Billiards proposal for 12th and Chestnut passes city council

A former grand old bank at Chestnut and 12th streets is on its way to becoming a fancy pool hall.

City Council Thursday approved zoning legislation that allows the billiards club, to be known as 1200 Bank, to operate.

The legislation, proposed by First District Councilman Frank DiCicco, had the support of the Planning Commission, the Historical Commission and Preservation Alliance of Greater Philadelphia Executive Director John Gallery. DiCicco likes developer Paul Giegerich’s concept because it brings new life and jobs to the former Beneficial Bank building, which has been vacant and a hang-out for homeless people. Gallery likes it because it largely preserves a historically important structure. The white columned building went up in 1916. It was designed by noted Philadelphia architect Horace Trumbauer, whose work also includes The Philadelphia Art Museum, The Free Library and Irvine Auditorium on the University of Pennsylvania campus.

Washington Square West Civic supported the development, too, although the board would have preferred that the zoning relief Giegerich needed was achieved through a zoning board of adjustment variance instead of an ordinance. WashWest never voted on the ordinance itself.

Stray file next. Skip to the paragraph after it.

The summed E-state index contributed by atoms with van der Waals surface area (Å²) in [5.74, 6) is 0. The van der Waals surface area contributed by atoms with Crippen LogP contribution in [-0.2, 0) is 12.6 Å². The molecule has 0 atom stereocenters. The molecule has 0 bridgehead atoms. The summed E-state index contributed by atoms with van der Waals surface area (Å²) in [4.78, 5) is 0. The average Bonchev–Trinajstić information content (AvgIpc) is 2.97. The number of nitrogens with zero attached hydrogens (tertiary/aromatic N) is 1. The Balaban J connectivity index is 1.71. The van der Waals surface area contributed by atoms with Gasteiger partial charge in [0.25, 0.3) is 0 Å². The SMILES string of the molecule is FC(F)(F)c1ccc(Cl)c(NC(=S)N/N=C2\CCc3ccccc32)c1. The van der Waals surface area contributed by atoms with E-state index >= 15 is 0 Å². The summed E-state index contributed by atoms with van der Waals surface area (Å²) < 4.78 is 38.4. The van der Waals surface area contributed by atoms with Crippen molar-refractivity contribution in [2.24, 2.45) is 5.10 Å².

1200 Bank is connected with Amsterdam Billiards in New York City. The first floor, which is about 5,000 square feet, is to be home to 17 pool tables, a bar and a restaurant. The upper floor will provide extra space for any overflow of diners, and will also be rentable banquet space for private parties. A roof deck bar with a retractable roof is also part of the plan.

Originally, relief was sought through the ZBA, but residents who oppose the development said they would appeal any ZBA approval, which would tie up the project. So, the developer sought help from City Council.

At the Rules Committee hearing on the bill, City Planner Martin Gregorski testified that while the planning commission does not normally recommend piecemeal amendments to the Zoning Code, the amendments are consistent with changes being proposed in the new code, anyway.

At the same hearing, John Kaskey, an attorney and resident of the White Building condominiums across the street from the former bank, called the bill “a blatant case of unconstitutional spot zoning” that would allow a pool hall this close to people’s homes only in this one spot.

The developer has promised to construct an 8-foot wall along 12th Street to keep any sound from the outdoor bar from wafting over to residences, but Kaskey and others are not convinced their lives won’t be disrupted. At the rules hearing, Kaskey said there was “not a chance in the world that there is not going to be a noise problem.” Kaskey said then he would sue if the bill passed council.

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